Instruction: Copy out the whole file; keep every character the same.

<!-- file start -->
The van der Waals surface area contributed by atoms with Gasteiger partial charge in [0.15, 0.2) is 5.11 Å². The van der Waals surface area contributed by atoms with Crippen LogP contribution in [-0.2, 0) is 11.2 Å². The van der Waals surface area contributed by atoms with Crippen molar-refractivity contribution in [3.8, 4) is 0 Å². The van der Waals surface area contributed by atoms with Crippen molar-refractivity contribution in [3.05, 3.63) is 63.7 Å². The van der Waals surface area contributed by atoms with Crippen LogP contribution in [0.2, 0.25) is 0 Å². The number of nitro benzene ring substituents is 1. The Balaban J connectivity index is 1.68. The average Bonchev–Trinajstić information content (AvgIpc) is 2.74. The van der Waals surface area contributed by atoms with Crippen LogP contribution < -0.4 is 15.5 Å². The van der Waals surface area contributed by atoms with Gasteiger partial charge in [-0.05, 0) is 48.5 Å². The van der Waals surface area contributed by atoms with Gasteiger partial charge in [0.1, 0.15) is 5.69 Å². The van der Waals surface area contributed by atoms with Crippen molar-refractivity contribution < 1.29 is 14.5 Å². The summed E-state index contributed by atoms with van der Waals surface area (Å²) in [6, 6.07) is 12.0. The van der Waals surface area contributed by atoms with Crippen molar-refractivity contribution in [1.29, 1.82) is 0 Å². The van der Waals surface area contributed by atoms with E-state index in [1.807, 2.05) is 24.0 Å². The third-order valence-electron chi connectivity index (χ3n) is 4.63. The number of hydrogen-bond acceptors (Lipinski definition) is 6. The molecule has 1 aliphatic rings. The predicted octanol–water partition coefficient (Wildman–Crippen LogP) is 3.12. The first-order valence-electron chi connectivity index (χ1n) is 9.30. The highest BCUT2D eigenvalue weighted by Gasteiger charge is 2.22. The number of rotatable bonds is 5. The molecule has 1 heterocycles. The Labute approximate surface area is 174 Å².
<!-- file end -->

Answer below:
The van der Waals surface area contributed by atoms with Gasteiger partial charge in [0.15, 0.2) is 5.11 Å². The van der Waals surface area contributed by atoms with Crippen LogP contribution in [-0.2, 0) is 11.2 Å². The van der Waals surface area contributed by atoms with Crippen molar-refractivity contribution in [3.8, 4) is 0 Å². The van der Waals surface area contributed by atoms with Crippen molar-refractivity contribution in [3.05, 3.63) is 63.7 Å². The van der Waals surface area contributed by atoms with Crippen LogP contribution in [0.2, 0.25) is 0 Å². The number of nitro benzene ring substituents is 1. The Balaban J connectivity index is 1.68. The average Bonchev–Trinajstić information content (AvgIpc) is 2.74. The van der Waals surface area contributed by atoms with Crippen LogP contribution < -0.4 is 15.5 Å². The van der Waals surface area contributed by atoms with Gasteiger partial charge in [-0.05, 0) is 48.5 Å². The van der Waals surface area contributed by atoms with Gasteiger partial charge in [0.1, 0.15) is 5.69 Å². The van der Waals surface area contributed by atoms with Crippen molar-refractivity contribution < 1.29 is 14.5 Å². The summed E-state index contributed by atoms with van der Waals surface area (Å²) in [6, 6.07) is 12.0. The van der Waals surface area contributed by atoms with Crippen molar-refractivity contribution in [1.29, 1.82) is 0 Å². The van der Waals surface area contributed by atoms with E-state index in [1.807, 2.05) is 24.0 Å². The third-order valence-electron chi connectivity index (χ3n) is 4.63. The number of hydrogen-bond acceptors (Lipinski definition) is 6. The molecule has 1 aliphatic rings. The predicted octanol–water partition coefficient (Wildman–Crippen LogP) is 3.12. The first-order valence-electron chi connectivity index (χ1n) is 9.30. The highest BCUT2D eigenvalue weighted by Gasteiger charge is 2.22. The number of rotatable bonds is 5. The molecule has 1 heterocycles. The Labute approximate surface area is 174 Å².